The amount of prebend should match the luff curve of your main. You can take the main off and stretch it out on a lawn and measure the luff curve in several areas - say 25% of luff length, 50% and 75% 85% and 95%. (More points up high where it looks over bent). Record those numbers. Then on the boat use the main halyard stretched from the mast head to the boom gooseneck. Sighting up the mast from off the boat you can see if the bend conforms with your numbers from the sail.
Is your backstay adjustable?
You have a fractional rig with swept back spreaders and a tapered mast. So mast bending is a way to depower the mainsail. Cranking on some backstay (If it is adjustable) will flatten the middle part of the main reducing power. That may be important in your weather helm situation. The sail could also be blown out which would create weather helm as well - particularly in gusts.
Tightening the forestay and setting forestay length are different. Tightness of the forestay is determined by the size wire you are using - usually 20% of the Safe Working Load. The length of the forestay is determined by the length of the wire and terminal fittings. Try to find that number and start there.
 
Jun 19, 2014
33
Hunter 23 Twin Cities
It looks like too much prebend.
I don't think you can judge rake by looking at a photo. Or at least I can't. I think the amount of rake is determined by how the helm feels. 3 to 5 degrees of weather helm is considered good.
I agree with sail sfbay regarding forestay length - it sets the rake.
If you want less mast prebend you can loosen the backstay. It looks like the top of the mast is where a lot of that prebend is. So far as I can tell the top of the mast is un-supported (By the cap shrouds), so I would definitely straighten it out a bit. But while sailing that rig will bend some and thereby depower the main. I think that's why the taper is notable there. It's part of the design. I think of it like a auto-reef feature.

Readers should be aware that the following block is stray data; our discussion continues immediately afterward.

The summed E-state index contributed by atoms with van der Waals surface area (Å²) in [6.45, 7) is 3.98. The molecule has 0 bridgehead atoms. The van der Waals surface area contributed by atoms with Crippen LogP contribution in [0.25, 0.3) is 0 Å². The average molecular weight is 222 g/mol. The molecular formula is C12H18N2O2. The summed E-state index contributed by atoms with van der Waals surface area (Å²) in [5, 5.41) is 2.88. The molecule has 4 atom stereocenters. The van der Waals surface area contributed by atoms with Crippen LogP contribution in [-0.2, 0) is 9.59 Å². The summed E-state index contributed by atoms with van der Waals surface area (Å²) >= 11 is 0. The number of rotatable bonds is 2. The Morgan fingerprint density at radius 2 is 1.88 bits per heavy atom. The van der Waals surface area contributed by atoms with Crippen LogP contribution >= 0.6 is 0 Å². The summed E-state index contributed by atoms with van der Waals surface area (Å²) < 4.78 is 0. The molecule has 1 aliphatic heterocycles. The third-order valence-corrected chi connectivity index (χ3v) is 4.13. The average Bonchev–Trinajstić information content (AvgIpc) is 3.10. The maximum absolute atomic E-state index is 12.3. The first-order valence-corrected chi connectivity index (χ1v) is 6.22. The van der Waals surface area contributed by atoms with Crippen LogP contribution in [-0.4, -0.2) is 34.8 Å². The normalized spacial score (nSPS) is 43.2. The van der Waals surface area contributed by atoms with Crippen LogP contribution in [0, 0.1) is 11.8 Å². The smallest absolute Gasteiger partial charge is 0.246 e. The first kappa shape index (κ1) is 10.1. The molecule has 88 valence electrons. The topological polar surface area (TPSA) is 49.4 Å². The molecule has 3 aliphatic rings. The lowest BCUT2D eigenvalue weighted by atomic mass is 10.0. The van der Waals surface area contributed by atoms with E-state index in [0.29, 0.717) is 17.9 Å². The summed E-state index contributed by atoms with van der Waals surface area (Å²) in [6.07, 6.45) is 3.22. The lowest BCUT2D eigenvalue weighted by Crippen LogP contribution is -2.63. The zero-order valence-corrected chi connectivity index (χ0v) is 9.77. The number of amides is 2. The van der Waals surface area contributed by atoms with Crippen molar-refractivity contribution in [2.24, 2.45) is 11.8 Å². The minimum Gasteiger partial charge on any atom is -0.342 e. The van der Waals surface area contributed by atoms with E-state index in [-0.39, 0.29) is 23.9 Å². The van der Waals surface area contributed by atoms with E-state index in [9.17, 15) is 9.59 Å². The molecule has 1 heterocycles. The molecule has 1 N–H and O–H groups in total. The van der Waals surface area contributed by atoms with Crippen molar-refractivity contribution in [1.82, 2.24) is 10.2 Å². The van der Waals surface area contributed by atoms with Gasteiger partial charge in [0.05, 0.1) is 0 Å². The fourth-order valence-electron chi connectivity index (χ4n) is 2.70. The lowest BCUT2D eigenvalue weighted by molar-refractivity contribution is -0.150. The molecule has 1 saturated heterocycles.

The amount of prebend should match the luff curve of your main. You can take the main off and stretch it out on a lawn and measure the luff curve in several areas - say 25% of luff length, 50% and 75% 85% and 95%. (More points up high where it looks over bent). Record those numbers. Then on the boat use the main halyard stretched from the mast head to the boom gooseneck. Sighting up the mast from off the boat you can see if the bend conforms with your numbers from the sail.
Is your backstay adjustable?
You have a fractional rig with swept back spreaders and a tapered mast. So mast bending is a way to depower the mainsail. Cranking on some backstay (If it is adjustable) will flatten the middle part of the main reducing power. That may be important in your weather helm situation. The sail could also be blown out which would create weather helm as well - particularly in gusts.
Tightening the forestay and setting forestay length are different. Tightness of the forestay is determined by the size wire you are using - usually 20% of the Safe Working Load. The length of the forestay is determined by the length of the wire and terminal fittings. Try to find that number and start there.
Yes I have an adjustable backstay and in the pics above it only tight enough to take the slack out. New mainsail as well.

I'm thinking I'll have to play around with the shrouds a bit more...but as long as I've had the boat I've tried all kinds of variations (tight/loose) on the standing rigging and have never been able to get rid of that bend in the mast.